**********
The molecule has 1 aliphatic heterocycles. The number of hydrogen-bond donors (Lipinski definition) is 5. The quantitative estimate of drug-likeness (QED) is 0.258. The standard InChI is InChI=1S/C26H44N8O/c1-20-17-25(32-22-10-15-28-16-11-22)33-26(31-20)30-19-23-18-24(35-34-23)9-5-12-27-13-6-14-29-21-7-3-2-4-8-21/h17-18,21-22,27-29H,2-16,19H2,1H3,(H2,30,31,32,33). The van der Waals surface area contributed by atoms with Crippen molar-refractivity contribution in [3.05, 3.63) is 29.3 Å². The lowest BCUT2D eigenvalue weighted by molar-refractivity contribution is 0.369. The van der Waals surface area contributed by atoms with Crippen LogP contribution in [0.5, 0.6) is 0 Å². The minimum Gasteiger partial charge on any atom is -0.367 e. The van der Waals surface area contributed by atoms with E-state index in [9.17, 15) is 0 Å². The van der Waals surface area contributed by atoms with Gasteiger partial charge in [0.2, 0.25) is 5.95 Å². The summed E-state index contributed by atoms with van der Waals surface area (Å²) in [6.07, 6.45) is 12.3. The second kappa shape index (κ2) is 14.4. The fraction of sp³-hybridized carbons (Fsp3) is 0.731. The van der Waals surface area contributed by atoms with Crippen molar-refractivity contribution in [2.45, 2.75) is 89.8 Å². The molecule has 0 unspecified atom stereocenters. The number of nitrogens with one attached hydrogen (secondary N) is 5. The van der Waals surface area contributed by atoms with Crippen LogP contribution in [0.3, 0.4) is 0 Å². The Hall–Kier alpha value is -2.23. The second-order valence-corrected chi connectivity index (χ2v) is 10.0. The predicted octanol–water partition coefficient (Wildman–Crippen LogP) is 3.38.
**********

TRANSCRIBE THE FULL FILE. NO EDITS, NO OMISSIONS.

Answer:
The molecule has 1 aliphatic heterocycles. The number of hydrogen-bond donors (Lipinski definition) is 5. The quantitative estimate of drug-likeness (QED) is 0.258. The standard InChI is InChI=1S/C26H44N8O/c1-20-17-25(32-22-10-15-28-16-11-22)33-26(31-20)30-19-23-18-24(35-34-23)9-5-12-27-13-6-14-29-21-7-3-2-4-8-21/h17-18,21-22,27-29H,2-16,19H2,1H3,(H2,30,31,32,33). The van der Waals surface area contributed by atoms with Crippen molar-refractivity contribution in [3.05, 3.63) is 29.3 Å². The lowest BCUT2D eigenvalue weighted by molar-refractivity contribution is 0.369. The van der Waals surface area contributed by atoms with Crippen LogP contribution in [0.5, 0.6) is 0 Å². The minimum Gasteiger partial charge on any atom is -0.367 e. The van der Waals surface area contributed by atoms with E-state index in [9.17, 15) is 0 Å². The van der Waals surface area contributed by atoms with Gasteiger partial charge in [0.2, 0.25) is 5.95 Å². The summed E-state index contributed by atoms with van der Waals surface area (Å²) in [6.07, 6.45) is 12.3. The second kappa shape index (κ2) is 14.4. The fraction of sp³-hybridized carbons (Fsp3) is 0.731. The van der Waals surface area contributed by atoms with Crippen molar-refractivity contribution in [2.45, 2.75) is 89.8 Å². The molecule has 0 unspecified atom stereocenters. The number of nitrogens with one attached hydrogen (secondary N) is 5. The van der Waals surface area contributed by atoms with Crippen LogP contribution in [0.3, 0.4) is 0 Å². The Hall–Kier alpha value is -2.23. The second-order valence-corrected chi connectivity index (χ2v) is 10.0. The predicted octanol–water partition coefficient (Wildman–Crippen LogP) is 3.38.